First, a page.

Dutch tourists flock to Belgium to escape New Year COVID lockdown at home

People have drinks at a Christmas market cafe in the historical center of Antwerp, Belgium, Monday, Dec. 20, 2021.
People have drinks at a Christmas market cafe in the historical center of Antwerp, Belgium, Monday, Dec. 20, 2021. Copyright AP Photo/Virginia Mayo
By Euronews
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Thousands of Dutch visitors have been out and about in Antwerp shopping as well as eating and drinking in bars and cafés that are shut down in the Netherlands.


Frustrated Dutch tourists have been flocking to neighbouring Belgium to escape a tough New Year lockdown at home.

The Netherlands has imposed the tightest winter restrictions in Europe closing down non-essential shops, restaurants, bars, cinemas, museums and theatres until mid-January in a bid to slow the surge in covid infections, fuelled by the Omicron variant.

But just next-door, Belgium has so far opted for lighter measures despite fears the new strain could spark another wave of infections in the country.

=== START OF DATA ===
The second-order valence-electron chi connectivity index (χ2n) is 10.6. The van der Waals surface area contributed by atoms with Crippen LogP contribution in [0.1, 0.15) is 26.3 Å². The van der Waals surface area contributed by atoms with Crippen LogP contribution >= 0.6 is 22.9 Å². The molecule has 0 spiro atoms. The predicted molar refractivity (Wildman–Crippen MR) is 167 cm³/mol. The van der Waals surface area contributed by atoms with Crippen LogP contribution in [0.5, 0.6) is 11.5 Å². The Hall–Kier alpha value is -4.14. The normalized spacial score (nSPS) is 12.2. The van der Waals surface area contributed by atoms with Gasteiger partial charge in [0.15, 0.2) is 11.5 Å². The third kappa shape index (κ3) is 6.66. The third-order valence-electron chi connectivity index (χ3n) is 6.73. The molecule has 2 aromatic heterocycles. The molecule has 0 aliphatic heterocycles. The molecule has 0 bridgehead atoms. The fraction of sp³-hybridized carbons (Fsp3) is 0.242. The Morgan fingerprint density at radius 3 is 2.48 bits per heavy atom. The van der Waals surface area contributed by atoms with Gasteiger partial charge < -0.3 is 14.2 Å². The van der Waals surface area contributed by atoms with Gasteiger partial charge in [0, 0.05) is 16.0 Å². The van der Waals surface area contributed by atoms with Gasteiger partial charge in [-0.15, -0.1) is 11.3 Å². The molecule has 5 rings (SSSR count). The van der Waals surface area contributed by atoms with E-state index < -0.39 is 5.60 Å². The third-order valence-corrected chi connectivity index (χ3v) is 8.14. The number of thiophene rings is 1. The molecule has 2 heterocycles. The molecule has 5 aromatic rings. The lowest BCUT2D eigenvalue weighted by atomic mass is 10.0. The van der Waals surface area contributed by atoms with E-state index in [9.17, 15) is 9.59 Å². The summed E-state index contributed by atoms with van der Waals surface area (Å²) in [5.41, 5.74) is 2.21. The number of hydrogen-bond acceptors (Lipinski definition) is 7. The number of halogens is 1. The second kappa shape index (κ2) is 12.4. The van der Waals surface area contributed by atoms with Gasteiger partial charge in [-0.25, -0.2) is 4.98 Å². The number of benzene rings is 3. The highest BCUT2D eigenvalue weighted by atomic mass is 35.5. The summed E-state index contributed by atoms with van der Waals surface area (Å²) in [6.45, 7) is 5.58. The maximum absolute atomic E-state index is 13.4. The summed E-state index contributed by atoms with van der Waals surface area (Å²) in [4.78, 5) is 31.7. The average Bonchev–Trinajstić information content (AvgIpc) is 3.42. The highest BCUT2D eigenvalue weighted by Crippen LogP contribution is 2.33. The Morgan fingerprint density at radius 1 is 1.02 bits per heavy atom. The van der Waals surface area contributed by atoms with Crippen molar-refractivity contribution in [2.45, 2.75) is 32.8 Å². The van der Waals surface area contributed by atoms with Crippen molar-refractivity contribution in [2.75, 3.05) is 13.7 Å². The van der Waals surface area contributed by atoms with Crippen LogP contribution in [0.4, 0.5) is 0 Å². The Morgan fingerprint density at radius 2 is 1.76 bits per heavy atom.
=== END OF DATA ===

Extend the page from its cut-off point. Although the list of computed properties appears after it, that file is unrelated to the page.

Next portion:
Dutch visitors were out and about in Antwerp on Thursday shopping and stopping in at bars and cafés that are shuttered back home. More than 7,000 Dutch visitors travelled by train to the Belgian city the previous day alone.

"We just wanted to escape the lockdown. Everything is closed, actually, we have nothing to do, and it's our holiday," Dutch tourist Charleigh said, declining to give her surname.

"So we thought it was more fun to come to Belgium."

Local businesses said the lockdown in the Netherlands was helping provide a much-needed boon after tough times during the pandemic.

"In the past few days, most of my clients are Dutch," said ice-cream vendor Marie. "So it's very good for our business."

The influx of visitors comes despite warnings from the Dutch health minister and even its railway service not to head across the border.

"We do not recommend travelling to Belgium by train for the next few days, unless it is really necessary," the Dutch national train service tweeted on Wednesday.

"Due to large crowds, keeping sufficient distance is impossible. We have extra staff on the platforms and will continue to monitor the situation in the coming days."

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